They sure made some pretty tight turns getting that crank to the engine room. I have to wonder if repairs were taken into consideration then access to the engine room was designed???

Ken
What very often happens is that a large portion of the vessel is cut away to provide access ... if it should become necessary to remove a major component. This is fairly conventional practise.
Oct 09, 2018, 04:46 AM
Whatever It Takes
Gary Cee's Avatar
Quote:
Originally Posted by the pope
https://www.youtube.com/watch?v=OLBE4hLpFEw
Best advice I ever got when working with cranes . NEVER stand under a load . If u do your asking for it .
Good tip. Back when I was doing heavy machine repair we did a lot of crankshaft fitting. Fitting the bearings often required installing and removing the crank three or four times in one night. We would spot the bronze bearing high spots and scrape them in. Often one of us would have to be inside the press frame, guiding the crank into place. Not a job for the claustrophobic.

Glad that is all history!
Oct 09, 2018, 08:23 AM
The great Brutifier
Quote:
Originally Posted by kenh3497
Not RC but kind of cool. Burt, I think I spotted you there some place. haha

Ken
27 years ago I applied for a job at that company, but at the time market was good and another shipping company managed to reel me in...
But I have done similar jobs.

Quote:
Originally Posted by kenh3497
They sure made some pretty tight turns getting that crank to the engine room. I have to wonder if repairs were taken into consideration then access to the engine room was designed???

Ken
Quote:
Originally Posted by bogbeagle
What very often happens is that a large portion of the vessel is cut away to provide access ... if it should become necessary to remove a major component. This is fairly conventional practise.
Correct... sometimes extremely tight clearances... 5 years ago we replaced the entire engine. The removal was done in parts (not much useable stuff left of the old engine anyway) and normally, engines are dismantled, brought on board in parts and built up inside the vessel.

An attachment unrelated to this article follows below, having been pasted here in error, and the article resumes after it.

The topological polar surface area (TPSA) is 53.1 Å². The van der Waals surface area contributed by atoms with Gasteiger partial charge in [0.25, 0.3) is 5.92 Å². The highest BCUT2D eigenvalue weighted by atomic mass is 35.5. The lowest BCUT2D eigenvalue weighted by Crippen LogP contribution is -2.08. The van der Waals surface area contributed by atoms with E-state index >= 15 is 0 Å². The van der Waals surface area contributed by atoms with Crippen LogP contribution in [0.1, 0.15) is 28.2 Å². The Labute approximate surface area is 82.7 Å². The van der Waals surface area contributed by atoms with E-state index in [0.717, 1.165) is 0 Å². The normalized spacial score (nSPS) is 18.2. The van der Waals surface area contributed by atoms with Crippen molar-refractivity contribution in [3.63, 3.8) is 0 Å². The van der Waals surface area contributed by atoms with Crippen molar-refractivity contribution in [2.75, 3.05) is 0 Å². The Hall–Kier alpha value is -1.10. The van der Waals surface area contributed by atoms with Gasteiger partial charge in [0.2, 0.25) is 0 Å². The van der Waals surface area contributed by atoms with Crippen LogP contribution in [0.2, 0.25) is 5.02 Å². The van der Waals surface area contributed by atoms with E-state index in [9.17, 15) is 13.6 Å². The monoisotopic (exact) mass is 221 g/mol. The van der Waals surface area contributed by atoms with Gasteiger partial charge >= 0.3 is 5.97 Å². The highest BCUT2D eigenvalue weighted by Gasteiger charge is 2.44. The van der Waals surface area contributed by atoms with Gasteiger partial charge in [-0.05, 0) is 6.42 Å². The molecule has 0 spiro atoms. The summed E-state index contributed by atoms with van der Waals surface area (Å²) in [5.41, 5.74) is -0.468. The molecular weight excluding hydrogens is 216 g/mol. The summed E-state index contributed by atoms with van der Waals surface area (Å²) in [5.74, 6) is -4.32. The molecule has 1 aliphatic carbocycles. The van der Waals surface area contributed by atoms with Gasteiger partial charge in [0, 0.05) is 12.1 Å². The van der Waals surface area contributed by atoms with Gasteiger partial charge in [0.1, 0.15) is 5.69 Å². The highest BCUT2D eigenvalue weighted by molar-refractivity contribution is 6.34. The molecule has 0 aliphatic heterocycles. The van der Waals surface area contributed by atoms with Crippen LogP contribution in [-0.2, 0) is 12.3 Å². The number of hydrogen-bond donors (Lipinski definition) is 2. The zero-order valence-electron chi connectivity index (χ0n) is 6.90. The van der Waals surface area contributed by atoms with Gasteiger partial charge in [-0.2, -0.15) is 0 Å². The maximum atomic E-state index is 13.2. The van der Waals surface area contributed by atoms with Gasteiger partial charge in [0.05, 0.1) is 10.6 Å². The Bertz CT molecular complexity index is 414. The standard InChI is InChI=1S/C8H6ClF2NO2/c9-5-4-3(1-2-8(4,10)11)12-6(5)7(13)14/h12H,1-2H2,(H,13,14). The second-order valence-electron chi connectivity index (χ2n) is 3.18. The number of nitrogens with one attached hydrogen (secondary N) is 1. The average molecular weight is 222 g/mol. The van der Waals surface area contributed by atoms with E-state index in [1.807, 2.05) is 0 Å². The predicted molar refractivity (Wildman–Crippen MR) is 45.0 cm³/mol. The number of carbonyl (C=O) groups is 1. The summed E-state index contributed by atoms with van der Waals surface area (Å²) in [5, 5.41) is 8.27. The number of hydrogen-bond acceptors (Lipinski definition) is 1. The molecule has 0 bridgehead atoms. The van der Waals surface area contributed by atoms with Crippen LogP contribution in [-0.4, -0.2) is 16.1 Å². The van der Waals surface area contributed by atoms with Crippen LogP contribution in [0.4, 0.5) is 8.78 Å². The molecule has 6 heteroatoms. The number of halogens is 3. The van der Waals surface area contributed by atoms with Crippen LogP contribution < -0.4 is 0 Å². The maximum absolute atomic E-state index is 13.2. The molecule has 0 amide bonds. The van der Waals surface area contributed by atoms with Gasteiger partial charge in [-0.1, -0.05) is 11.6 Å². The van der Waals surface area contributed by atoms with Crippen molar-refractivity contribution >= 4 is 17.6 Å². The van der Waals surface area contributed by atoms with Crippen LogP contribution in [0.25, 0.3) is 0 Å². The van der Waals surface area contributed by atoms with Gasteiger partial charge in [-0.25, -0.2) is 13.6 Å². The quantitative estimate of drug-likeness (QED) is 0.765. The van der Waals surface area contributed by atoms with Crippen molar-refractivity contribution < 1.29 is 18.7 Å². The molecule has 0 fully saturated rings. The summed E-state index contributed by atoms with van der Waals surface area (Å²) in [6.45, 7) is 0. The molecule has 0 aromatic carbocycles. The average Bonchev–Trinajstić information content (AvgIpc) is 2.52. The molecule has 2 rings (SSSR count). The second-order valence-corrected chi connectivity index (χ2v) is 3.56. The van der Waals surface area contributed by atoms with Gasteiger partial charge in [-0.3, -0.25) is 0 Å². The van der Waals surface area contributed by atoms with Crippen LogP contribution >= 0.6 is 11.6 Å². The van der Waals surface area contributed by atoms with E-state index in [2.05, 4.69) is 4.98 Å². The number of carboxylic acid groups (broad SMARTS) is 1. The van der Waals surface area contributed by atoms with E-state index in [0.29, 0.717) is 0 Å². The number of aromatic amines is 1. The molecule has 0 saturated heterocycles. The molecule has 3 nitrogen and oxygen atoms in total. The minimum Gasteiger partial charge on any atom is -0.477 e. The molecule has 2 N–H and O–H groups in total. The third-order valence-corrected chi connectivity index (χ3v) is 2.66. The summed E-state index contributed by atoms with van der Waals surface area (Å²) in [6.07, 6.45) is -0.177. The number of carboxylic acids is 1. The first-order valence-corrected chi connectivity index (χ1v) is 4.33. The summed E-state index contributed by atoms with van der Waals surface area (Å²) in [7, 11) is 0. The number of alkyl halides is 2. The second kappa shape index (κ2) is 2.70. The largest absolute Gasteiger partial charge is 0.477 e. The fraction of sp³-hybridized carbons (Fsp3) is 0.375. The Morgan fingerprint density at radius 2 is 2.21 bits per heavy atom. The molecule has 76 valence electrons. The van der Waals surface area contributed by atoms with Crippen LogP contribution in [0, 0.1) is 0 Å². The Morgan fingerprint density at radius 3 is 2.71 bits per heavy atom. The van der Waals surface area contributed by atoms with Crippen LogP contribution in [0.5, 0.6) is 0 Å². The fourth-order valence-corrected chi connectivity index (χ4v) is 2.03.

That time however, for reasons unknown. the insurance company insisted that we left the "mechanical parts" of the brandspanking new engine untouched.
We were allowed to remove rocker covers, flywheel, exhaust and intake tubing, bu that's it. We had literally less than 2 inches to spare, and when 8 tonnes of irregular shaped metal is suspended from a 150 foot building crane (fairly flexible things, those cranes), and you have to aim it through a hole in the side of a floating vessel (changes in waterlevel when other ships pass) that becomes quite a challenge....
The 15 foot shift from " in front of the opening" to "last part inside" was a 3 hour job, welding lifting eyes to the ceiling as we went, rigging chainblocks, constantly adjusting to distribute the load...
Oct 09, 2018, 09:37 AM
Registered User
Cougar429's Avatar
I now work in that sort of environment and my sup came from maintenance in the merchant marine world. I've seen both successes and failures so can relate. In one job worked on up to 3500T sheet metal presses and can remember removing electric motors larger than my van. At least there we had 100T cranes so no problem rigging the load. I do remember not liking crawling into the top of the mover to repair lube lines, hoses or overloads. Or especially underneath for all sorts of reasons. Have to give a lot of credit to one guy I worked with that regularly goes down to Mexico to do complete overhuals. There is NOTHING small on those.

When in aviation used to sub for a friend doing maintenance on a turbine power unit that ran a GE LM6000 on natural gas, (32 1" nozzles) for power generation and heat. It took over 8 hours with lasers and rigging just to separate the core from the gen so it go back in correctly. In one long weekend we had the entire hot end replaced and back up and running. Not much sleep.